The Medical Doctors Should Pay Me for Publicizing Their Profession - Gravity Omutujju Responds to Doctors Body

The medical doctors argue that the photos and videos used in the song undermine the medical profession and also portray a negative image of their profession.

The Medical Doctors Should Pay Me for Publicizing Their Profession - Gravity Omutujju Responds to Doctors Body
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On Monday this week, the Uganda Medical Association petitioned the Uganda Communications Commission, asking the regulating body to ban Gravity Omutujju's latest song "Mpiso."

The medical doctors argue that the photos and videos used in the song undermine the medical profession and also portray a negative image of their profession.

"We demand that the entertainment industry ceases misusing our clinical coats and stethoscopes as this undermines the professionalism of our medical community and erodes public trust," Dr. Herbert Luswata, the UMA president, said.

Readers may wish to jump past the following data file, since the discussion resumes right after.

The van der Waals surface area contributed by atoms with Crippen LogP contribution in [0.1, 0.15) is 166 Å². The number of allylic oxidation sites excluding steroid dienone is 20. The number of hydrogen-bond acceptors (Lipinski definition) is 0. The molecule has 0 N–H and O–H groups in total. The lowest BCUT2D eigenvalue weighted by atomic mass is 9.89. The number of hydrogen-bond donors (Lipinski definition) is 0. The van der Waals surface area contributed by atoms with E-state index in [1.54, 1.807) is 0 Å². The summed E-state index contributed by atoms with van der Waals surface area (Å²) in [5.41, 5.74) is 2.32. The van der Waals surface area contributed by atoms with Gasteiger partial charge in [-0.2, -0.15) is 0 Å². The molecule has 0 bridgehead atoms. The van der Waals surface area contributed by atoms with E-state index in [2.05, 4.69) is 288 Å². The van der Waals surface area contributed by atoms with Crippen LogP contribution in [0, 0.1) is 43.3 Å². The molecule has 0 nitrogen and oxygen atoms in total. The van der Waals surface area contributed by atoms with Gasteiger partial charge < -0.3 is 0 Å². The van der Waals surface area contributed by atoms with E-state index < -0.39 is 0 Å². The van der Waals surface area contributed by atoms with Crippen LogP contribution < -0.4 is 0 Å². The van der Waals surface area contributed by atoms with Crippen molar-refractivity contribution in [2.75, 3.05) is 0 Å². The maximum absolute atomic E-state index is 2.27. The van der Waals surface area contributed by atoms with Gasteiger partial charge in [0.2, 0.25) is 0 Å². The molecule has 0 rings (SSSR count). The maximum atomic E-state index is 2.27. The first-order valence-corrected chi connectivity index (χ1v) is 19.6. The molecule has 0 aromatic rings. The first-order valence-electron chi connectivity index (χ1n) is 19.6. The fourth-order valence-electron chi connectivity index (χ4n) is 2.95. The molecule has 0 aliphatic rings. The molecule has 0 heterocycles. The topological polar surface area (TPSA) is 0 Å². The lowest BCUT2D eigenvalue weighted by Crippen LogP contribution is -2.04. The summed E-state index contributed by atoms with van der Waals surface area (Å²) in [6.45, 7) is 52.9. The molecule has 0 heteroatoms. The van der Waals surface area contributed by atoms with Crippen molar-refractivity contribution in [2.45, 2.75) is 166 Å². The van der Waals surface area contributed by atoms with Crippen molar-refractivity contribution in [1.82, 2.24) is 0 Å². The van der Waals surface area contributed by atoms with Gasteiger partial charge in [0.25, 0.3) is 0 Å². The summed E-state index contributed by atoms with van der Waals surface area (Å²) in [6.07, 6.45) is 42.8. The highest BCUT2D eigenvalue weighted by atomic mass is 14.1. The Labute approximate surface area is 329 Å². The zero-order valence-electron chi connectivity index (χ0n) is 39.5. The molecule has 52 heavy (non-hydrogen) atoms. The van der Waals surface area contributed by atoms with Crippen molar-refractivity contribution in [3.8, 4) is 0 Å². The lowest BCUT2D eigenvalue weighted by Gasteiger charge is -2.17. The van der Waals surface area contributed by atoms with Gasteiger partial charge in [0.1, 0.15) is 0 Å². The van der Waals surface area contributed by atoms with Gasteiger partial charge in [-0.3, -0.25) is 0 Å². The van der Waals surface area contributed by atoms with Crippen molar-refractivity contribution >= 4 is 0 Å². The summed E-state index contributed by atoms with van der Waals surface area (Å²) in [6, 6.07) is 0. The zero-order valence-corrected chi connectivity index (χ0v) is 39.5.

He added,

"The pictures circulating are not good at all. He is seen with a needle, wearing a clinical coat and stethoscope, portraying that he is examining a woman bending against him, and it's ugly. We are going to ask UCC to ban this song on moral grounds. It looks like that's what we do to people's women in examination rooms, and it's not good," Luswata emphasized.

In response, Gravity Omutujju has asked the doctors' body to pay him for publicizing their profession, claiming he shows people that injections are not a bad thing and should always be sought instead of tablets.

"The medical doctors should pay me for publicizing their profession. There is nothing immoral in the video; it's basically art. I am trying to tell people that injections are not a bad thing and that they should always accept to be injected when they visit hospitals," he partly said in an interview with a local television station.

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